It happened again. Obama got a premature prize for hope which is not as bad as it sounds for hope needs to be premature and the previous US president’s four-letter family name was not exactly spelled. But poor Obama: with such hopes reposed in him, can he avoid disappointing in the years to come?
The literature prize went to the Romanian-German writer Herta Müller cited as someone “who depicts the landscape of the dispossessed. It was good to have a relatively obscure writer highlighted though European obscurity is not the same as, say, Asian, African or South American obscurity and some landscapes of the dispossessed are more legible than other. After all, if Müller powerfully depicts the Orwellian newspeak of vanquished communist Europe, she has yet to document the newspeak of the crusading liberal: words like ‘collateral damage’.
Still, I was relieved the prize did not go to Bob Dylan, a strong candidate this year and undoubtedly one of the greatest living music artists. One would like to have a popular artist win a stuffy prize like the Nobel. But does it have to be at the cost of poets who have written more, and to be honest, better texts? We still have poets like Edward Kamau Brathwaite, Les Murray and Tony Harrison, all of whom have a more impressive oeuvre: they are yet to win the Nobel. And we have not even started talking of poets who write in languages other than English, or of other literary genres. even in English.
It can be claimed, at the risk of simplification, that British crime fiction, ranging from Arthur Conan Doyle to Agatha Christie, tends to feature the removed detective, while American crime fiction gravitates towards the hard-boiled, embroiled-in-the-matter private dick, as in Raymond Chandler. With the same degree of simplification, one can claim that detection in “post-colonial” crime fiction tends towards the light-hearted. I am not just thinking of McCall Smith, who is overrated, but also of Nury Vittachi.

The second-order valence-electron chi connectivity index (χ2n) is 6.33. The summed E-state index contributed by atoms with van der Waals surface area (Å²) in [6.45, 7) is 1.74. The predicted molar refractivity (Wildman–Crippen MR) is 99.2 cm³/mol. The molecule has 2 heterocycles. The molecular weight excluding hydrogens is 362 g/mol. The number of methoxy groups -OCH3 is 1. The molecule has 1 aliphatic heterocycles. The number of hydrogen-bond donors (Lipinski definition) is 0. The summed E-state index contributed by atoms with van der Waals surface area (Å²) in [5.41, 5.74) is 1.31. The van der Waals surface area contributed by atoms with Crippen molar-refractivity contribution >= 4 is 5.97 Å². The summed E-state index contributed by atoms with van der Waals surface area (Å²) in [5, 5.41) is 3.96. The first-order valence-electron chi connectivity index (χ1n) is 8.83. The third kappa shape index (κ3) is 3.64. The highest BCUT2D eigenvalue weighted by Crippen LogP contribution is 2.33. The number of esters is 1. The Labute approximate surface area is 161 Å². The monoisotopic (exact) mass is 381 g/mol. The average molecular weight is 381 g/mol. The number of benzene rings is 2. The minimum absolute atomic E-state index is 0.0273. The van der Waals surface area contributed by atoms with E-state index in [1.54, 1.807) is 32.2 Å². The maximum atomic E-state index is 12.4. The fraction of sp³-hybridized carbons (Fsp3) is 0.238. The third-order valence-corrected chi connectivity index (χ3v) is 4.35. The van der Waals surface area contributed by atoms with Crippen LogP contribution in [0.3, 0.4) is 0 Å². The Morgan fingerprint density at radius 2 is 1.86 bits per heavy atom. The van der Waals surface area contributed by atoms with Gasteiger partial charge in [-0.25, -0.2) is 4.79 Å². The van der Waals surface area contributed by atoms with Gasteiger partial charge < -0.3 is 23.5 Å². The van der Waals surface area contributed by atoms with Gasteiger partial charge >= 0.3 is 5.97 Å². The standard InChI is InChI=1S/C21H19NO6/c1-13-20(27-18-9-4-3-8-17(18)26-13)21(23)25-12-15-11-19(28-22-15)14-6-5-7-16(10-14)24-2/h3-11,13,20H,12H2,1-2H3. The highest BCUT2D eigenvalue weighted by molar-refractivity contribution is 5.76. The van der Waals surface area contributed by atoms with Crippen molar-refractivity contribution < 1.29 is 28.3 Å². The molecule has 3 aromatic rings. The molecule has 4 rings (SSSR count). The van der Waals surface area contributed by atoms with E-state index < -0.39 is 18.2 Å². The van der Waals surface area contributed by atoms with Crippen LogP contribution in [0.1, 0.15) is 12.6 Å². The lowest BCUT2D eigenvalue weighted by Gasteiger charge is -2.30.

A hero: But not for the Nobel.Frazer Harrison/Getty Images/AFP
Other “post-colonial” crime writers, such as Sujata Massey, also display this light-hearted touch. As does Shamini Flint, whose latest book, Inspector Singh Investigates a Most Peculiar Malaysian Murder, makes one chuckle. Inspector Singh is pot-bellied, and cast in the standard noir image of the troublesome policeman who is not popular with his superiors. There is nothing new about this novel, but somehow it works. Perhaps more research on the part of the author—getting the Islamic declamation of faith wrong in Malaysia seems a bit sloppy!—and we might be on to a long acquaintance with Inspector Singh.
Keki N. Daruwalla is a leading voice of Indian poetry. One can see aspects of both his poetry and taste for dramatic historical situations in his first novel, For Pepper and Christ, which fictionalizes the arrival of Vasco da Gama in Calicut (now Kozhikode) in the 15th century. Highly readable, it also subverts the colonial centrality of the “European bridge” by fictionalizing on the basis of recent research that suggests, convincingly to my mind, that Vasco’s “discovery” of a “new” sea route depended on prior navigational knowledge by Indian or Arab sailors.
Meenakshi Mukherjee, a major scholar of Indian literature and the author of books such as The Twice Born Fiction, has died. She was not only an excellent scholar but also a warm human being who had an inspiring effect on many people like me. Meenakshidi, as we called her, will be sorely missed.
Tabish Khair is the Bihar-born, Denmark-based author of Filming. Write to Tabish at firstname.lastname@example.org